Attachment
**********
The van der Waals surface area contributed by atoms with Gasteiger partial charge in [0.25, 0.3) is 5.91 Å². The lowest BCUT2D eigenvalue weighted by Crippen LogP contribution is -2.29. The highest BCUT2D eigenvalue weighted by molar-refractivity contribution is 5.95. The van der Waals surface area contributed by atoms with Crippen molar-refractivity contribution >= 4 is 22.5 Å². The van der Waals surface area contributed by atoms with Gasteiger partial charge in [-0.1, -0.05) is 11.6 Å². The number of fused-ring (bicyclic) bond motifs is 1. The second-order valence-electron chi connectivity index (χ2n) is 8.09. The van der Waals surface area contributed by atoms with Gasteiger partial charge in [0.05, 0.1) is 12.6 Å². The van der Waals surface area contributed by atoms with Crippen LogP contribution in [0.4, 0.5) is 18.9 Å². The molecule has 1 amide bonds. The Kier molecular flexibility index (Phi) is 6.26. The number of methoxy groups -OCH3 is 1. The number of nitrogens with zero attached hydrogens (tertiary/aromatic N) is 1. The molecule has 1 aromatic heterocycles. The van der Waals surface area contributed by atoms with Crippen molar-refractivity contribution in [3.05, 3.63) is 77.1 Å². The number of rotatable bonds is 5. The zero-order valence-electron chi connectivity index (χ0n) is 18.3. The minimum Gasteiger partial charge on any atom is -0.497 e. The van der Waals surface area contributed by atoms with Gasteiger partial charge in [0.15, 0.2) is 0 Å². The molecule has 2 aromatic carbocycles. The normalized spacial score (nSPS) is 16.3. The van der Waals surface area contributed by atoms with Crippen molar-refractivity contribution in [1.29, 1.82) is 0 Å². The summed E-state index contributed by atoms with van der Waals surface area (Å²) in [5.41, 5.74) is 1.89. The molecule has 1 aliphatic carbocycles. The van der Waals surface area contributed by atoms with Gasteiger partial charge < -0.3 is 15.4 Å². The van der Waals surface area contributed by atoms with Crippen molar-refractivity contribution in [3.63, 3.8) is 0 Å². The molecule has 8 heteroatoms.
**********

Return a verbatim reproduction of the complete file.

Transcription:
The van der Waals surface area contributed by atoms with Gasteiger partial charge in [0.25, 0.3) is 5.91 Å². The lowest BCUT2D eigenvalue weighted by Crippen LogP contribution is -2.29. The highest BCUT2D eigenvalue weighted by molar-refractivity contribution is 5.95. The van der Waals surface area contributed by atoms with Crippen molar-refractivity contribution >= 4 is 22.5 Å². The van der Waals surface area contributed by atoms with Gasteiger partial charge in [-0.1, -0.05) is 11.6 Å². The number of fused-ring (bicyclic) bond motifs is 1. The second-order valence-electron chi connectivity index (χ2n) is 8.09. The van der Waals surface area contributed by atoms with Gasteiger partial charge in [0.05, 0.1) is 12.6 Å². The van der Waals surface area contributed by atoms with Crippen LogP contribution in [0.4, 0.5) is 18.9 Å². The molecule has 1 amide bonds. The Kier molecular flexibility index (Phi) is 6.26. The number of methoxy groups -OCH3 is 1. The number of nitrogens with zero attached hydrogens (tertiary/aromatic N) is 1. The molecule has 1 aromatic heterocycles. The van der Waals surface area contributed by atoms with Crippen molar-refractivity contribution in [3.05, 3.63) is 77.1 Å². The number of rotatable bonds is 5. The zero-order valence-electron chi connectivity index (χ0n) is 18.3. The minimum Gasteiger partial charge on any atom is -0.497 e. The van der Waals surface area contributed by atoms with Gasteiger partial charge in [0.15, 0.2) is 0 Å². The molecule has 2 aromatic carbocycles. The normalized spacial score (nSPS) is 16.3. The van der Waals surface area contributed by atoms with Crippen molar-refractivity contribution in [1.29, 1.82) is 0 Å². The summed E-state index contributed by atoms with van der Waals surface area (Å²) in [5.41, 5.74) is 1.89. The molecule has 1 aliphatic carbocycles. The van der Waals surface area contributed by atoms with Gasteiger partial charge < -0.3 is 15.4 Å². The van der Waals surface area contributed by atoms with Crippen molar-refractivity contribution in [3.63, 3.8) is 0 Å². The molecule has 8 heteroatoms.